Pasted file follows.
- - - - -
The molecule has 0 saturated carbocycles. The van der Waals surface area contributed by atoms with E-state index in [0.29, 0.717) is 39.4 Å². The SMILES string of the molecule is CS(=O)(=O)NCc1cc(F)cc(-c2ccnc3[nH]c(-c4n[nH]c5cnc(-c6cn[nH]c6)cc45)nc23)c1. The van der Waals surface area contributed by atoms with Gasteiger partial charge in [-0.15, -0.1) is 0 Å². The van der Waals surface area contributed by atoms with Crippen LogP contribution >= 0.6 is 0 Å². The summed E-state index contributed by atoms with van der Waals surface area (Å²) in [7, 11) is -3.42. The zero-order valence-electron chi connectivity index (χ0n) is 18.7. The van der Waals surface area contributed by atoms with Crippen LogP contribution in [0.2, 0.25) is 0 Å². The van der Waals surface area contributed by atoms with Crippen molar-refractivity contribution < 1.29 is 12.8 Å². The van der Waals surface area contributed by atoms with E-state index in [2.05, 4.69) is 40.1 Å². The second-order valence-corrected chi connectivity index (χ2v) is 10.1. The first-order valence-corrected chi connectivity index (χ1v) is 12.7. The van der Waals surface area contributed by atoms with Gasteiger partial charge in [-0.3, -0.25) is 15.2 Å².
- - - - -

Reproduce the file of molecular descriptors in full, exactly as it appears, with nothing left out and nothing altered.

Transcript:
The molecule has 0 saturated carbocycles. The van der Waals surface area contributed by atoms with E-state index in [0.29, 0.717) is 39.4 Å². The SMILES string of the molecule is CS(=O)(=O)NCc1cc(F)cc(-c2ccnc3[nH]c(-c4n[nH]c5cnc(-c6cn[nH]c6)cc45)nc23)c1. The van der Waals surface area contributed by atoms with Gasteiger partial charge in [-0.15, -0.1) is 0 Å². The van der Waals surface area contributed by atoms with Crippen LogP contribution >= 0.6 is 0 Å². The summed E-state index contributed by atoms with van der Waals surface area (Å²) in [7, 11) is -3.42. The zero-order valence-electron chi connectivity index (χ0n) is 18.7. The van der Waals surface area contributed by atoms with Crippen LogP contribution in [0.2, 0.25) is 0 Å². The van der Waals surface area contributed by atoms with Crippen molar-refractivity contribution < 1.29 is 12.8 Å². The van der Waals surface area contributed by atoms with E-state index in [2.05, 4.69) is 40.1 Å². The second-order valence-corrected chi connectivity index (χ2v) is 10.1. The first-order valence-corrected chi connectivity index (χ1v) is 12.7. The van der Waals surface area contributed by atoms with Gasteiger partial charge in [-0.3, -0.25) is 15.2 Å².